Here we are — the final season of BoJack Horseman. A true dark horse of a show (Netflix has given me a license for one animal pun), it’s grown from a self-aware comedy about Hollywood to one of the finest series of the decade, blazing new territory in material, execution, and sheer care of storytelling and character building.
And now it’s ending. Or at least it’s starting to end, as the first half of its sixth and final season drops this Friday.
If there’s one issue to be taken with it, it’s that it feels very much like what it is — a first half. Nothing quite as momentous as we’ve grown accustomed to in a full season happens. Nothing as earth-shaking.
But it does do what a first half is designed to do. That is, it sets up the tension for the second. And boy is the tension there.
It comes from two opposing narratives that run side by side throughout the episodes — and, if we’re being honest, throughout much of the show. One is the narrative of BoJack’s redemption. The other, his downfall. Now more than ever, either seems plausible.
Last season grappled with the unlikeability of its protagonist, with the fact that it had created an old male Hollywood antihero at a time when such a thing was supremely frowned upon. And it grappled that masterfully. This season sees the continuation of that grappling, but with a stark difference: BoJack is trying very hard to be good.
Now we have a protagonist who’s made bad decisions but wants to atone and move forward. He’s haunted by his past — that’s clear enough in this season’s new intro, in which the scenes flashing behind him are all people he’s wronged, the moments he regrets, backlit by that unmistakable planetarium sky. (If anything’s likely to take its emotional toll on viewers this year, it’s that intro. Even with Netflix’s helpful skip button, I watched the whole thing every time. I suggest you do too).
But haunted though he is, BoJack does improve. He really does clean up his act. He really does, as far as we can tell, stop drinking. And he starts to transform, physically. By the end, he’s not the horse he was at the beginning. He stops trying (as the Grouplove end credits song that’s been with us all these years expounds) to hold onto his past. He starts to look his age. Or, as he describes it, “old.” (Am I the only one who’s always had a hard time remembering he and Mr. Peanutbutter are supposed to be in their fifties? Their young friends and lifestyles have never been helped by the fact that they have animal faces).
On the other side of the coin, however, are all the people he’s wronged. They seem to multiply even as he tries to make things better. “BoJack, you ruin everything. That’s what you are,” one tells him. BoJack takes it to heart at first but finally overcomes it. And the show challenges us to explore whether we believe it ourselves, as we see him try to gather his life together while simultaneously watching the consequences of even his most recent actions (Gina’s career, though seen only briefly and played very subtly, is a chilling look at the reverberations of last season).
We also see some parts of his more distant past start to close in on him, and we realize, with growing concern that BoJack is headed for some kind of reckoning.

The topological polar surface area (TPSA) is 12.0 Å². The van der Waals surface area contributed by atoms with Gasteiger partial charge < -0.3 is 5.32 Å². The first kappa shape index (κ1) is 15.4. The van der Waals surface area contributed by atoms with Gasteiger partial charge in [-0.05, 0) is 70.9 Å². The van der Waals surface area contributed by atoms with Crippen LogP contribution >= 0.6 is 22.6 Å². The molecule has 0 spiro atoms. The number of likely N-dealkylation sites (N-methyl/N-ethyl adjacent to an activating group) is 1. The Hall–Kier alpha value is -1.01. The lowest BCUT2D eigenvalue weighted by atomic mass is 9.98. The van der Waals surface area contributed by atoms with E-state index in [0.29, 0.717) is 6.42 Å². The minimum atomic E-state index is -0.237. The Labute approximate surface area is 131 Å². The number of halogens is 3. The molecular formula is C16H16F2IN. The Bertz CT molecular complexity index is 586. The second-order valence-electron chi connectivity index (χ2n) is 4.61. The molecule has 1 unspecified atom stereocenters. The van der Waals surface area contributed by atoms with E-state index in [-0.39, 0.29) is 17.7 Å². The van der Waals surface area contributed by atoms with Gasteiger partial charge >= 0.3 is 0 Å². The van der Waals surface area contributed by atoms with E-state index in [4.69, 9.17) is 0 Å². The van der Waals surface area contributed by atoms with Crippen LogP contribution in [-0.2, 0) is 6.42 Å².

That’s the crux of these new episodes. Whatever happens to BoJack, we’ll be helpless to stop it. But how will we feel if this person (sorry, horse) who’s actively trying to better himself, is waylaid by his family? His friends? The police? The world? How will we feel if they don’t forgive him? It’s an interesting question, and one that benefits from the tension this brief hiatus creates, frustrating though it feels now.
Because that’s the one area in which this season falls short of its predecessors — it’s only half of what it will be. The second half is coming in January, and then that’ll be it. Show over. I imagine the payoff, whatever form it takes, will be huge. But for the moment, this first half feels like just that. The pins of healing and judgment are being set up, and God only knows which are going to be knocked down in January.
For now, it’s not a letdown, but it might be a lack of fulfillment. There is no showstopper of an episode. I’m talking “Free Churro,” “Time’s Arrow,” “Fish Out of Water,” not to be confused, maddeningly enough, with last year’s actual episode entitled “The Showstopper.”
Each season has come to be marked by one genre-exploding, truly phenomenal standout episode. And since this is the final season, split in half, it only makes sense that whatever is going to blow us away is going to do so in the final stretch. That doesn’t stop it from being just a little disappointing, however, to go through an entire run of episodes without hitting one that makes you pause, sit back, and let out a long, low whistle.
But what does that say about this review, really? There wasn’t one out of eight episodes that made me reassess everything I thought I knew about television? I’ll probably have to wait three more months to get that?
No. The bottom line is that BoJack Horseman is damn good. I do think it suffers from the two-part setup, something it’s never done before, and that feels, at least from where I’m sitting in the first half, to be a little too heavily weighted toward the second. If the season finale doesn’t live up to expectations, then I’ll have an actual reason for complaint.
But I’m having a hard time imagining it won’t.
When all is said and done, the final season will be a cohesive single piece you can binge on Netflix without even checking the dates to remind yourself that there was ever a break. But for now, frustrating though it may be, it’s fitting. The end will come, one way or another, and the anxiety is part of it, three months of watching the other shoe for signs of dropping. Honestly, I’m scared. But I’m ready.
The first half of the sixth and final season of BoJack Horseman comes to Netflix on Friday, October 25th.